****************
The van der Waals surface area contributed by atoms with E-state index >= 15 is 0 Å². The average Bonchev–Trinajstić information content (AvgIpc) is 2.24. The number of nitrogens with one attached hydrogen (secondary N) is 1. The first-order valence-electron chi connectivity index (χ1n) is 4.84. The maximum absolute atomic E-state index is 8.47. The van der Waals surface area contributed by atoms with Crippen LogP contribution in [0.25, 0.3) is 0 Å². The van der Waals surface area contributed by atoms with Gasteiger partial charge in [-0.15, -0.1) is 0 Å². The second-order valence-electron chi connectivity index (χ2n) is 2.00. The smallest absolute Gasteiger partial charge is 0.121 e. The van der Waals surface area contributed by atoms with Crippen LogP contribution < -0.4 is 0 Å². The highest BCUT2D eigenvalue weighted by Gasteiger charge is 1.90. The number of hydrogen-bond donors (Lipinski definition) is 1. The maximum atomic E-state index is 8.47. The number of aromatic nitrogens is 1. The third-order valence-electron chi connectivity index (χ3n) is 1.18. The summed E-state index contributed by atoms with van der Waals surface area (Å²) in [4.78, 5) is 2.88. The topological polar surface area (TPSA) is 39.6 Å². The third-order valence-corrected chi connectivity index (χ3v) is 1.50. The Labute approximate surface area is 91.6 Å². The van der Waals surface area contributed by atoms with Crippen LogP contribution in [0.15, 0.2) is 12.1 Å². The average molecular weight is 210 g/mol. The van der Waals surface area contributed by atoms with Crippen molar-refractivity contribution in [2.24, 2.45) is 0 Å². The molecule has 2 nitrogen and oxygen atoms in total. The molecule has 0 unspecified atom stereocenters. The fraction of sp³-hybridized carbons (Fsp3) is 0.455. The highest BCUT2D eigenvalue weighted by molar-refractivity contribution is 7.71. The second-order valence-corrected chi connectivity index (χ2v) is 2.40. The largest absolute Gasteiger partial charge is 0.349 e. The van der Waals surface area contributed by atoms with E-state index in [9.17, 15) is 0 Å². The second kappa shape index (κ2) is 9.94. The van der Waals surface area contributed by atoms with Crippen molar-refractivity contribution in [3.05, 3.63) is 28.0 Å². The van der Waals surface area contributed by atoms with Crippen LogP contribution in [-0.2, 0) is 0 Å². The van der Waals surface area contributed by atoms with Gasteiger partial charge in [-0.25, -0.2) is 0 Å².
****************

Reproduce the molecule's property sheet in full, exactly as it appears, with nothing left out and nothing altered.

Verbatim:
The van der Waals surface area contributed by atoms with E-state index >= 15 is 0 Å². The average Bonchev–Trinajstić information content (AvgIpc) is 2.24. The number of nitrogens with one attached hydrogen (secondary N) is 1. The first-order valence-electron chi connectivity index (χ1n) is 4.84. The maximum absolute atomic E-state index is 8.47. The van der Waals surface area contributed by atoms with Crippen LogP contribution in [0.25, 0.3) is 0 Å². The van der Waals surface area contributed by atoms with Gasteiger partial charge in [-0.15, -0.1) is 0 Å². The second-order valence-electron chi connectivity index (χ2n) is 2.00. The smallest absolute Gasteiger partial charge is 0.121 e. The van der Waals surface area contributed by atoms with Crippen LogP contribution < -0.4 is 0 Å². The highest BCUT2D eigenvalue weighted by Gasteiger charge is 1.90. The number of hydrogen-bond donors (Lipinski definition) is 1. The maximum atomic E-state index is 8.47. The number of aromatic nitrogens is 1. The third-order valence-electron chi connectivity index (χ3n) is 1.18. The summed E-state index contributed by atoms with van der Waals surface area (Å²) in [4.78, 5) is 2.88. The topological polar surface area (TPSA) is 39.6 Å². The third-order valence-corrected chi connectivity index (χ3v) is 1.50. The Labute approximate surface area is 91.6 Å². The van der Waals surface area contributed by atoms with Crippen LogP contribution in [0.15, 0.2) is 12.1 Å². The average molecular weight is 210 g/mol. The van der Waals surface area contributed by atoms with Crippen molar-refractivity contribution in [2.24, 2.45) is 0 Å². The molecule has 2 nitrogen and oxygen atoms in total. The molecule has 0 unspecified atom stereocenters. The fraction of sp³-hybridized carbons (Fsp3) is 0.455. The highest BCUT2D eigenvalue weighted by molar-refractivity contribution is 7.71. The second-order valence-corrected chi connectivity index (χ2v) is 2.40. The largest absolute Gasteiger partial charge is 0.349 e. The van der Waals surface area contributed by atoms with E-state index in [9.17, 15) is 0 Å². The second kappa shape index (κ2) is 9.94. The van der Waals surface area contributed by atoms with Crippen molar-refractivity contribution in [3.05, 3.63) is 28.0 Å². The van der Waals surface area contributed by atoms with Crippen LogP contribution in [-0.2, 0) is 0 Å². The van der Waals surface area contributed by atoms with Gasteiger partial charge in [-0.25, -0.2) is 0 Å².